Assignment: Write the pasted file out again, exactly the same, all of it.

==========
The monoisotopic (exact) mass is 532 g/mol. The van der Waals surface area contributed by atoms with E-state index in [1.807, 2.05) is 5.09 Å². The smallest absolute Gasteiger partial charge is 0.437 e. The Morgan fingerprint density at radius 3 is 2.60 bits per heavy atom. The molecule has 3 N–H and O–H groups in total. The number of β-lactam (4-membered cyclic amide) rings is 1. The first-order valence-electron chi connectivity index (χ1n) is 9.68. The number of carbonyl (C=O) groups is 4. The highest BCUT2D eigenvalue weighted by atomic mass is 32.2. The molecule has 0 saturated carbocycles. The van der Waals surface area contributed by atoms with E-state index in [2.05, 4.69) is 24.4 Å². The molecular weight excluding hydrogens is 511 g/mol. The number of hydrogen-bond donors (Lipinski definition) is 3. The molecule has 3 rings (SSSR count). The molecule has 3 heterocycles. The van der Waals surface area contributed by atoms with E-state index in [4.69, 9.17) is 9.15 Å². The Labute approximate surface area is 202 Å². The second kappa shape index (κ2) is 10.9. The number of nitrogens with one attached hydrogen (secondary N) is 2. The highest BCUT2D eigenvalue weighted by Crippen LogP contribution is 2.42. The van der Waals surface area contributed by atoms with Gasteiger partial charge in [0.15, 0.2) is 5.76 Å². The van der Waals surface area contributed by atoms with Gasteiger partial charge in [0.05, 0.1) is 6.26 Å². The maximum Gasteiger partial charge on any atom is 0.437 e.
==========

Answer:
The monoisotopic (exact) mass is 532 g/mol. The van der Waals surface area contributed by atoms with E-state index in [1.807, 2.05) is 5.09 Å². The smallest absolute Gasteiger partial charge is 0.437 e. The Morgan fingerprint density at radius 3 is 2.60 bits per heavy atom. The molecule has 3 N–H and O–H groups in total. The number of β-lactam (4-membered cyclic amide) rings is 1. The first-order valence-electron chi connectivity index (χ1n) is 9.68. The number of carbonyl (C=O) groups is 4. The highest BCUT2D eigenvalue weighted by atomic mass is 32.2. The molecule has 0 saturated carbocycles. The van der Waals surface area contributed by atoms with E-state index in [2.05, 4.69) is 24.4 Å². The molecular weight excluding hydrogens is 511 g/mol. The number of hydrogen-bond donors (Lipinski definition) is 3. The molecule has 3 rings (SSSR count). The molecule has 3 heterocycles. The van der Waals surface area contributed by atoms with E-state index in [4.69, 9.17) is 9.15 Å². The Labute approximate surface area is 202 Å². The second kappa shape index (κ2) is 10.9. The number of nitrogens with one attached hydrogen (secondary N) is 2. The highest BCUT2D eigenvalue weighted by Crippen LogP contribution is 2.42. The van der Waals surface area contributed by atoms with Gasteiger partial charge in [0.15, 0.2) is 5.76 Å². The van der Waals surface area contributed by atoms with Gasteiger partial charge in [0.05, 0.1) is 6.26 Å². The maximum Gasteiger partial charge on any atom is 0.437 e.